It Girl: Chuck Grant

Her photo of her sister, Lana Del Rey. Courtesy of Grant.

Lana Del Rey's music brings to mind a film noir past full of Cadillacs and daddies. Radiohead's portends a dystopian future with androids and anarchy. They do not have all that much in common, but the singer-songwriter and the band have been locked in a heated legal battle since some fans noticed a similarity in the melody from Del Rey's "Get Free" and Radiohead's 1993 breakthrough single "Creep."

Well, over the weekend, Del Rey took to Twitter to confirm that Radiohead has taken legal action. It hasn't resulted in a lawsuit yet, despite Del Rey's assertion otherwise, but Del Rey revealed lawyers for the two sides have been in talks for months.

"It’s true about the lawsuit," she wrote. "Although I know my song wasn’t inspired by Creep, Radiohead feel it was and want 100% of the publishing - I offered up to 40 over the last few months but they will only accept 100. Their lawyers have been relentless, so we will deal with it in court."

Radiohead's camp, however, is now disputing certain elements of Del Rey's description of the situation. In a statement released to Variety, reps for the band say no lawsuit has been filed, and it's not true that they would only settle for 100 percent of publishing.

"As Radiohead’s music publisher, it’s true that we’ve been in discussions since August of last year with Lana Del Rey’s representatives,” read the statement. "It’s clear that the verses of ‘Get Free’ use musical elements found in the verses of ‘Creep’ and we’ve requested that this be acknowledged in favor of all writers of Creep.’ ...To set the record straight,” the statement continues, “no lawsuit has been issued and Radiohead have not said they ‘will only accept 100 %’ of the publishing of ‘Get Free’.”

Here's where thing get even more complicated: Radiohead was once in a similar situation with "Creep." The band borrowed chord progressions and melodies from the Hollies' 1972 song "The Air That I Breathe," but no credit was giving upon initial release. Eventually, however, a compromise was worked out where the song's writers Albert Hammond and Mike Hazlewood were giving credit and a percentage of royalties. "Radiohead agreed that they had actually taken it," Hammond once said. "Because they were honest they weren't sued to the point of saying 'we want the whole thing'. So we ended up just getting a little piece of it."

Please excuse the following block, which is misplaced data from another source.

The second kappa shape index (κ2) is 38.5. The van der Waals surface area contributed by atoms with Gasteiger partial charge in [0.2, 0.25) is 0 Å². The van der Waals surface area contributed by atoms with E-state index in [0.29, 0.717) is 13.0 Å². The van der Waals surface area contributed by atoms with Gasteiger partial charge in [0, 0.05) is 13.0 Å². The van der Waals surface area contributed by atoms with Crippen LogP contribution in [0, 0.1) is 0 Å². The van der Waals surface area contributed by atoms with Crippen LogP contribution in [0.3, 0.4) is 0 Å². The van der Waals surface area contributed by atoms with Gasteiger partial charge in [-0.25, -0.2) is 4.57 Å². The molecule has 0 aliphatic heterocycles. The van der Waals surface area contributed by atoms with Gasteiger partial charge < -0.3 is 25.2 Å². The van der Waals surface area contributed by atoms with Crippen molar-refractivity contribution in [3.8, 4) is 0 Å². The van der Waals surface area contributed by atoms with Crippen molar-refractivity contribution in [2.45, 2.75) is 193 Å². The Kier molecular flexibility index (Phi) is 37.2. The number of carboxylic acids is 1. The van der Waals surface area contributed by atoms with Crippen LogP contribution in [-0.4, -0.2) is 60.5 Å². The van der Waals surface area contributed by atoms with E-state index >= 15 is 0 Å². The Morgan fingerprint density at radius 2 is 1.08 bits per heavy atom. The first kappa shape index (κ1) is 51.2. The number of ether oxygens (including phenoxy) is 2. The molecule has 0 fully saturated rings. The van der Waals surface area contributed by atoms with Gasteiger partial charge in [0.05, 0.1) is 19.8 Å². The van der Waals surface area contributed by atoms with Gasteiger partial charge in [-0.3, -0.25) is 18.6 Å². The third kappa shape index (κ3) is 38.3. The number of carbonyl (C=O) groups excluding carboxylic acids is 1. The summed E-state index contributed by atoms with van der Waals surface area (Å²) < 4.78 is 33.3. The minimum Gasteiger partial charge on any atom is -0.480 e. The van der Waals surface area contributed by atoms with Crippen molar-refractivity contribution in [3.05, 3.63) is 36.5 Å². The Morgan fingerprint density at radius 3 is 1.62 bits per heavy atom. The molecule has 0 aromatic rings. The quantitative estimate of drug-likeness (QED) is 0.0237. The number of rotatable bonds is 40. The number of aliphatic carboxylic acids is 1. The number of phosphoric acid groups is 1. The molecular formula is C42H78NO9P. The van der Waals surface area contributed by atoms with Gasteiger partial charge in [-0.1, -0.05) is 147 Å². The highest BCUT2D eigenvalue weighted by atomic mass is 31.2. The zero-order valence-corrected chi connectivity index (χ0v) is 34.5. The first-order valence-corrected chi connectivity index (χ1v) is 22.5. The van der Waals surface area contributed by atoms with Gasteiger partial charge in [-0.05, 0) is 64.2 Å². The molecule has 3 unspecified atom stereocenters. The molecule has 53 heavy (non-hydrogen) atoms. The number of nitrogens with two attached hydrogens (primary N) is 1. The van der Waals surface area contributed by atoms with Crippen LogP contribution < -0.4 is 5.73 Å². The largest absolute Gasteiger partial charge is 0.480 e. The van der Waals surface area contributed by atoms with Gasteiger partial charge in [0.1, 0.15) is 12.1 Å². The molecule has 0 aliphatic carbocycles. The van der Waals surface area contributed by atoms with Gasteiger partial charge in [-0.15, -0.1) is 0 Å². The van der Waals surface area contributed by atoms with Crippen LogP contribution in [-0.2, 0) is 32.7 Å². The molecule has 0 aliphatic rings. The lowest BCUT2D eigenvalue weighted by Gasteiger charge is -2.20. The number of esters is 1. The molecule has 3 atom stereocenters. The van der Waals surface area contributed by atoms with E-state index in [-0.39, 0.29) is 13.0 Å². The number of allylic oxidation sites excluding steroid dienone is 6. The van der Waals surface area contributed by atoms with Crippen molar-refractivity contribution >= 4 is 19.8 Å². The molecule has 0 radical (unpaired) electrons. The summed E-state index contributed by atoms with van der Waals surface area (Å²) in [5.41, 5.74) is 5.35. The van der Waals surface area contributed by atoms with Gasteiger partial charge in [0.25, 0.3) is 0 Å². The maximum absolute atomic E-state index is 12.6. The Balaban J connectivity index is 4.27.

So, technically, if the Radiohead camp go its way, the band, Hazlewoord and Hammond would be credited as co-writers of "Get Free" alongside Del Rey and co-writers Rick Nowels and Kieron Menzie.

Even if Del Rey maintains she didn't purposefully borrow the riff, Variety reports that Radiohead has a strong case. Which might not be a surprise. Ever since the estate of Marvin Gaye successfully sued over similarities between Gaye's song "Got To Give It Up," and Robin Thicke's "Blurred Lines," there's been an uptick in similar legal action and settlements. Ed Sheeran gave credit to the writers of TLC's song "No Scrubs" on his song "Shape of You." Likewise, Sam Smith added credit for Tom Petty on his track "Stay With Me." In the oddest recent circumstances, Taylor Swift preemptively gave credit to Right Said Fred after someone along the way noticed a melody from her single "Look What You Made Me Do" was reminiscent of the novelty hit "I'm Too Sexy."

It's not a situation everyone in the music world likes (sometimes things do end up sounding like other things even if that wasn't the intent), but it is the legal reality now.

These situation almost always involve only melodies and chord progressions, and not other elements, less definable, elements of songs, which would open up a whole more lawsuits. All musicians are influenced in someway by other. Lana Del Rey, for example, seems to be inspired by your parent's old vinyl collection. Radiohead meanwhile, ditched their original Brit Pop sounds as exemplified by "Creep," and reinvented themselves after lead singer Thom Yorke got really, really inspired by the IDM put out by influential electronic record label Warp. Yet, there's legal limits to how much inspiration you can take, even if it's accidental.

In any event, here's the two songs:

Related: Lana Del Rey Confirms "Cola" Was Partially Inspired By Harvey Weinstein